This past Wednesday, Elon Musk tweeted that
would open up its global network of 25,000-plus chargers to non-Tesla electric vehicles. That might seem strange, even for Musk. But it could also be savvy. “It’s brilliant,” Gary Black tells Barron’s. Former Wall Street analyst and executive Black has amassed 80,000
followers for his views on stocks, including Tesla, which he owns shares in. “We like the move,” adds Wedbush analyst Dan Ives, also a Tesla bull. He rates the stock a Buy, with a $1,000 price target. “While some will view it as letting competition in on Tesla’s supercharger moat, we disagree…”
For all the competition between their makers, EVs account for less than 5% of all new cars sold in the U.S. The larger struggle remains between electric- and gasoline-powered vehicles. Anything Musk does to make buying electrics easier is good for Tesla. Besides, Tesla could make a lot of money by opening its network. Although Tesla didn’t respond to a question about potential pricing, charging won’t be free, and refusing to let others use the system would be like a gas station only servicing Fords. And charging eventually will be as ubiquitous as gas stations.
Then there’s the free publicity and advertising. Opening up the charging network shows Tesla is interested in overall EV adoption and not just in selling its own vehicles. That’s positive for the brand. And it means that thousands of EV buyers will be pulling up to a Tesla logo, again and again.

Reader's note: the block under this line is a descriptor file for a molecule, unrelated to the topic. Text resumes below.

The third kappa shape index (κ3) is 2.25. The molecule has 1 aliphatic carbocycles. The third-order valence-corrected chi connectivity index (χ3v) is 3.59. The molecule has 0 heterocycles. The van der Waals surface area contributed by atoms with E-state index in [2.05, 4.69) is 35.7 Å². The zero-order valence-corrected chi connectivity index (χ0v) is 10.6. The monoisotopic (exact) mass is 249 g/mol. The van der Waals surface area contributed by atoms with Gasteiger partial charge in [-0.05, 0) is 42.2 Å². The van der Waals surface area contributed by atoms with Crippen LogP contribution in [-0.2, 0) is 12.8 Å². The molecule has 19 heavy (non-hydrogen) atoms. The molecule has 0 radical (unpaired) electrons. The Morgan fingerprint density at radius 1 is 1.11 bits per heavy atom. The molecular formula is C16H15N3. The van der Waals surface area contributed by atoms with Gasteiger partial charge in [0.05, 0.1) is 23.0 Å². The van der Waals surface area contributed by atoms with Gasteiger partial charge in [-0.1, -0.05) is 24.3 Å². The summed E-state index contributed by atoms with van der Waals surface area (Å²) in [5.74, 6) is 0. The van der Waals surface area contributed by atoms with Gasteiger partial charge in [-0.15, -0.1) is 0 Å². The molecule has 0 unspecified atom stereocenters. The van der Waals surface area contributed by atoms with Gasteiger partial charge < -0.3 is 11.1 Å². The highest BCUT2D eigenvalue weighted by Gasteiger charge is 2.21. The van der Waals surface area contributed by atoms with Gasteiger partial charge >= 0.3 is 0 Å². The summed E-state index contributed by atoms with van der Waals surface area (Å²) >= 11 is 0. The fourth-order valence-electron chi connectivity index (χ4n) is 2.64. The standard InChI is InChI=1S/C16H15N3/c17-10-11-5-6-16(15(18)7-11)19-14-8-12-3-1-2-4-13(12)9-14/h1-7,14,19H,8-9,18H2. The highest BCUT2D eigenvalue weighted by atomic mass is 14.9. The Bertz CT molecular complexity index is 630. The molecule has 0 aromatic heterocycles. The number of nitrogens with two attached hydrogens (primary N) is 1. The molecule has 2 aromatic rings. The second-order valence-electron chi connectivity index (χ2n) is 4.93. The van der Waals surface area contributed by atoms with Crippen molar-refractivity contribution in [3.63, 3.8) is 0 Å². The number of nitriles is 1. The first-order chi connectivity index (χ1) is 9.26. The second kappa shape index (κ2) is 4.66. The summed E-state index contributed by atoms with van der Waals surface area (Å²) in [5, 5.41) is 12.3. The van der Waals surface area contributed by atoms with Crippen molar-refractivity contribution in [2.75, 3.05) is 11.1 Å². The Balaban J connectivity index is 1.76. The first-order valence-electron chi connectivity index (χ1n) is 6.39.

Investors brushed off the tweet. Tesla closed at $643.38 Friday, basically flat on the week, with earnings ahead. That’s probably right. For now, charging-for-all will probably matter more at the margins.
The Census Bureau reports new single-family home sales for June. Economists forecast a seasonally adjusted annual rate of 800,000 new homes sold, 4% more than May’s 769,000.
It’s a big day for megacap tech earnings. Alphabet, Apple, and
will release quarterly results. The three companies are among the five largest globally by market value, worth a combined $6.4 trillion.
The Conference Board releases its Consumer Confidence Index for July. Consensus estimate is for a 124 reading, lower than June’s 127.3. The June figure was the highest for the index since the beginning of the pandemic.
S&P CoreLogic releases its Case-Shiller National Home Price Index for May. Expectations are for a 16.4% year-over-year rise, after a 14.6% jump in April. The April spike was a record for the index going back to 1988, when data were first collected.
The Federal Open Market Committee announces its monetary-policy decision. The FOMC is expected to leave the federal-funds rate unchanged near zero. Wall Street expects the central bank to announce a timeline for reducing its bond purchases, currently about $120 billion a month, at some time between now and the September meeting.
Robinhood Markets, the zero-commission investment app, is expected to begin trading on the Nasdaq exchange under the ticker HOOD. Robinhood plans to offer 55 million shares at $38 to $42 a share, which would value the company at roughly $35 billion.
The Bureau of Economic Analysis reports its preliminary estimate of second-quarter gross domestic product. Economists forecast a 9.1% seasonally adjusted annual growth rate, following a 6.4% increase in the first quarter. The Federal Reserve currently projects 7% GDP growth for 2021, which would be the fastest rate of growth since 1984.
Procter & Gamble,
and Weyerhaeuser report quarterly results.
Write to Al Root at firstname.lastname@example.org